Feds, states reach agreements with major credit card companies

By Keith Loria | Oct 5, 2010


WASHINGTON (Legal Newsline) - The federal government and seven states sued three major credit card companies on Monday, and two of the defendants have already entered into settlements.

American Express, Visa and MasterCard allegedly impose restraints on merchants that keep information about cheaper payment methods such as cash or credit cards that offer lower transaction fees to businesses from their customers. Visa and MasterCard have agreed to change this practice, and the lawsuit against American Express will continue.

The companies also allegedly imposed fees on merchants every time a consumer uses their credit or charge cards. The amount of fees has increased over the past few years, even though the transactions' administrative costs have decreased, the plaintiffs argued.

Merchants are not allowed to inform customers of the cost to the merchant flowing from the different payment methods, and many consumers are unaware of these cost burdens, the plaintiffs said.

"We want to put more money in consumers' pockets, and by eliminating credit card companies' anticompetitive rules, we will accomplish that," U.S. Attorney General Eric Holder said.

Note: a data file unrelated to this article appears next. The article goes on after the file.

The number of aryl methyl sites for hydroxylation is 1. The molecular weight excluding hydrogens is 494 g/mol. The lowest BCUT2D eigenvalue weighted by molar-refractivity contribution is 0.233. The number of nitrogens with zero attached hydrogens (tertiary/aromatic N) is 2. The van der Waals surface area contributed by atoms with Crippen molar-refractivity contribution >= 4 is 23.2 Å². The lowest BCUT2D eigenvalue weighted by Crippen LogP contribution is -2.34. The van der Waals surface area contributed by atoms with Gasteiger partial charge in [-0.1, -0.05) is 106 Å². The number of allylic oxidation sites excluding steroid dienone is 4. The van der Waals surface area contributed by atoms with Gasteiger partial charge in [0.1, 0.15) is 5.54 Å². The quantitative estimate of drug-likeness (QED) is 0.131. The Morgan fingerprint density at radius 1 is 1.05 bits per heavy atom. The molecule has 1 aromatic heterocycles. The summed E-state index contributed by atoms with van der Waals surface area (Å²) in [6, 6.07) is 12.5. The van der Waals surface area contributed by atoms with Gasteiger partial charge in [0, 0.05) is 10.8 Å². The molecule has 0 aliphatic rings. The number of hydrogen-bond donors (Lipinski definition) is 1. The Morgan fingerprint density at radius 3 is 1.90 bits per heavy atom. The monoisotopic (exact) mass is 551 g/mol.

Last year, American Express, Visa and MasterCard, which control 94 percent of all credit card transaction in the U.S., collected more than $35 billion in fees from merchants, significantly draining businesses that are forced to pass on these costs through higher retail prices, the plaintiffs say.

The feds teamed with the states of Connecticut, Iowa, Texas, Maryland, Michigan, Missouri and Ohio.

Connecticut Attorney General Richard Blumenthal, a candidate for U.S. Senate, said he hopes that merchants will be allowed to advise customers what payment options may be cheaper without requiring consumers to use such payment methods.

If consumers are inclined to use cheaper payment options, Blumenthal says, the costs of doing business will decrease and any savings could be passed on to them.

According to a DOJ news release, the proposed settlement requires MasterCard and Visa to allow their merchants to:

-Offer consumers an immediate discount or rebate or a free or discounted product or service for using a particular credit card network, low-cost card within that network or other form of payment;

-Express a preference for the use of a particular credit card network, low-cost card within that network or other form of payment;

-Promote a particular credit card network, low-cost card within that network or other form of payment through posted information or other communications to consumers; and

-Communicate to consumers the cost incurred by the merchant when a consumer uses a particular credit card network, type of card within that network, or other form of payment.

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